There are few figures in the 20th century with as remarkable a story as HW Tilman.° He will be well known to anybody who has spent time working through any of the rich literature we enjoy on mountains and exploration. Inevitably, it won’t be long before your attention is drawn to the books of Tilman and his co-explorer Eric Shipton.° They are a justly famous pairing, though less celebrated beyond adventurer circles, whether armchair or active. I was going to write ‘sadly’ there, but given the style in which they went about their lives, there seems little to regret.
I remember, with great excitement, when the seven collected mountaineering exploration books by Tillman were published in the 1990s. The larger volume still sits on my bookshelf but the very size of it does somewhat restrict its use. As handsome a volume as it is, it’s not easy carting around 900-odd pages worth of hardback book.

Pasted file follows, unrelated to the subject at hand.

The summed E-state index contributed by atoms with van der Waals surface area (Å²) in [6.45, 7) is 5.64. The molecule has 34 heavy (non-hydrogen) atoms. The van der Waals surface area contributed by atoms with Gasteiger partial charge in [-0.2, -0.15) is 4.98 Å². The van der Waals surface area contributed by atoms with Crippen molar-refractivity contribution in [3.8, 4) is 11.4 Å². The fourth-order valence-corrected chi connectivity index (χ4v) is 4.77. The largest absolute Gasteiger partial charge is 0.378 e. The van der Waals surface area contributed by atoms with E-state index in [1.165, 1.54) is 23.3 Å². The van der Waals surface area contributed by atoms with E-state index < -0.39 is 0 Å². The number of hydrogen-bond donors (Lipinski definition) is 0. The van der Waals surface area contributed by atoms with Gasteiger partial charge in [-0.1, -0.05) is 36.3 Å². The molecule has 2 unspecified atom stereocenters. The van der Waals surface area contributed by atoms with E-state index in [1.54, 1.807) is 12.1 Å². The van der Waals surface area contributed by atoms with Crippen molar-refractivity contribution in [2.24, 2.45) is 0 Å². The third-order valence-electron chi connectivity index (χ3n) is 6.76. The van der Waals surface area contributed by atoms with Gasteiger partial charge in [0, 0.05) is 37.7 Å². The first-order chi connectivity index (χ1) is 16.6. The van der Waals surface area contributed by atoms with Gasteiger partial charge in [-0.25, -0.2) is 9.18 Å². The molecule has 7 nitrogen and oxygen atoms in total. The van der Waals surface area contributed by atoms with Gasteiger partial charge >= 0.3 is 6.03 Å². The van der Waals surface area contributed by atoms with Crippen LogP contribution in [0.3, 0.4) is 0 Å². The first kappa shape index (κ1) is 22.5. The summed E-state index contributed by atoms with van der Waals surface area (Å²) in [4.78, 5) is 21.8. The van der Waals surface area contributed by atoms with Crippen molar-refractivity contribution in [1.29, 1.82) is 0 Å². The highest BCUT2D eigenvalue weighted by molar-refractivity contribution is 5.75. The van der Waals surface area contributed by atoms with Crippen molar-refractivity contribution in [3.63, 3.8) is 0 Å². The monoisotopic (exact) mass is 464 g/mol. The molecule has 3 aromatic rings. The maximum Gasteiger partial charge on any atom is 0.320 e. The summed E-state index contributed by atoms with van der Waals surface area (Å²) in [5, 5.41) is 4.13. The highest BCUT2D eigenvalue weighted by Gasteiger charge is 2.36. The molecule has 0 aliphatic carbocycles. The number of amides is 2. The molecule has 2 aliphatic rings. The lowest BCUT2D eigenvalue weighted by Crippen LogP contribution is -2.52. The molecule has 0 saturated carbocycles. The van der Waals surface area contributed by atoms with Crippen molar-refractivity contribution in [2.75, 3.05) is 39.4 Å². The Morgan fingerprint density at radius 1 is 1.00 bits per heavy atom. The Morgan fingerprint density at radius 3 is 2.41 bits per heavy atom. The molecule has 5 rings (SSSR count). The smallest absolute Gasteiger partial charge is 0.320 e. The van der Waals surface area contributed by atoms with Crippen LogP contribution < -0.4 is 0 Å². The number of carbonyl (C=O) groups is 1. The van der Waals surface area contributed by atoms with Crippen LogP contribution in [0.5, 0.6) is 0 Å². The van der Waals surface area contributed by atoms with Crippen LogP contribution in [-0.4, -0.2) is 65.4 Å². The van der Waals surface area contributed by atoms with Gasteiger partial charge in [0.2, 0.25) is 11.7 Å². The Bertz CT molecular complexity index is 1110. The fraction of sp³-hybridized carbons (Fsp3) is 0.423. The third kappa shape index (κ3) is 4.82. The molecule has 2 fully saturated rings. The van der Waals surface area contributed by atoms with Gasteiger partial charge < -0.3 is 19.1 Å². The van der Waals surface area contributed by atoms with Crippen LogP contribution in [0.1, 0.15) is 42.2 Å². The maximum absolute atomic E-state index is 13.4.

I was delighted to discover that the Tilman (and Shipton) books have now been made available as individual volumes and also as e-books. So, I was able to enjoy The Ascent of Nanda Devi (1937) on my Kindle. I can scarcely add to the fine words that have been written about Tilman. He has a thoroughly laconic style, much imitated by would-be literary mountaineers, and famous enough in the 1950s to have helped inspire the parody, The Ascent of Rum Doodle.°
On the front of the new book it states: “I believe we so far forgot ourselves to shake hands on it” quoting Tilman’s self-parodying line on reaching the summit. It’s a delight.